Blessings and burdens will exist anytime a person or a people determine to be independent from others. It was true with the thirteen American colonies. At the time of the Exodus when the Israelite people became independent from the Egyptians, they enjoyed blessings (freedom from bondage) and faced burdens (they could no longer rely upon the Egyptians to provide for them – Exodus 16:3). When a young adult moves out of the house and becomes independent from his parents, there are blessings in his new independence and burdens in the greater responsibilities since he now has to provide for himself. Independence, in any context, contains both blessings and burdens.

In this article, I want us to examine our independence as it pertains to spiritual matters. Through the provisions He has given, God has made it so that each one of us can faithfully serve Him, regardless of what others might choose to do. This is not to say that we should not work together or that we cannot help one another; rather, we must take responsibility as individuals for our own spiritual lives.Continue Reading

The Missing Prophet

Adonijah

As David neared the end of his life, one of his sons, Adonijah, presumed to make himself king in David’s place (1 Kings 1:5). However, both David and the Lord indicated that Solomon should be king (1 Kings 1:17; 1 Chronicles 22:9-10). In the end, Solomon succeeded David on the throne (1 Kings 1:39) and Adonijah was put to death (1 Kings 2:24-25).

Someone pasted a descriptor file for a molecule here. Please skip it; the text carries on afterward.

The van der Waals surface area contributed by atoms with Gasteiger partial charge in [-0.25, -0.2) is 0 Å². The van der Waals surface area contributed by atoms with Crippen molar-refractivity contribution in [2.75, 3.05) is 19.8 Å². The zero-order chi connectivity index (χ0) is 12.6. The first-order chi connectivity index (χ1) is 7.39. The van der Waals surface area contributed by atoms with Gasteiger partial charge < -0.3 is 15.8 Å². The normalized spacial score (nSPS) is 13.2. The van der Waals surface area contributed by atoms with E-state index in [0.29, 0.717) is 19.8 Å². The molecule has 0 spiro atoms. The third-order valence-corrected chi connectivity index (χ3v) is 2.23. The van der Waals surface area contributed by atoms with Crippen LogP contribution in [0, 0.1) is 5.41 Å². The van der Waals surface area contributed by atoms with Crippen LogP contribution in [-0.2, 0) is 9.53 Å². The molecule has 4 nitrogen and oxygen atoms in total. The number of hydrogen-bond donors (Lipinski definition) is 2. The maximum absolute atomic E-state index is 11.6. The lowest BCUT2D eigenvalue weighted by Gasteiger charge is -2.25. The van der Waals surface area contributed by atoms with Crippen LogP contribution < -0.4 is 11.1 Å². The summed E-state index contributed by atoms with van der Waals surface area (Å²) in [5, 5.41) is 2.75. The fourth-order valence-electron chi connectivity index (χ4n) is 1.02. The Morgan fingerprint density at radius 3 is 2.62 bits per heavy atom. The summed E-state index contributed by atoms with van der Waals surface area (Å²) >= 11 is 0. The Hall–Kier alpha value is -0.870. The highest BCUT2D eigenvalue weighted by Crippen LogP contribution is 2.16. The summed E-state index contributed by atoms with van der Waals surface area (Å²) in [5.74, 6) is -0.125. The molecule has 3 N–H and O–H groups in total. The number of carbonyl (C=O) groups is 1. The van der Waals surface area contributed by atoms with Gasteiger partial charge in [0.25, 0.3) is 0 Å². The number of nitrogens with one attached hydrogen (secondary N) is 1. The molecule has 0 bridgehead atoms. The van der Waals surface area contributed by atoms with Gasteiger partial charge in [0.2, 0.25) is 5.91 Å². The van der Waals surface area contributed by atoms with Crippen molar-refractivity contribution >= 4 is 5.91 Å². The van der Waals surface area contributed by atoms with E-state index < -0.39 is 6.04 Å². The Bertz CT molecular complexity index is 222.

When we compare the rule of these two men — Solomon’s legitimate rule and Adonijah’s illegitimate rule — we find a notable difference between their administrations.
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A Noble Reception of the Gospel

After being run out of town in Thessalonica, Paul was sent to Berea. Here he continued doing the very thing that had previously stirred up opposition against him – teaching the gospel (Acts 17:1-5, 10). Fortunately, these individuals in Berea were “more noble-minded” than the ones Paul encountered in the last city. What was it that made them noble-minded? It had to do with their reception of the gospel.

Now these were more noble-minded than those in Thessalonica, for they received the word with great eagerness, examining the Scriptures daily to see whether these things were so” (Acts 17:11).

This verse shows us three reasons why the Bereans were called “noble-minded.” In addition, we can see how we should receive preaching and teaching today.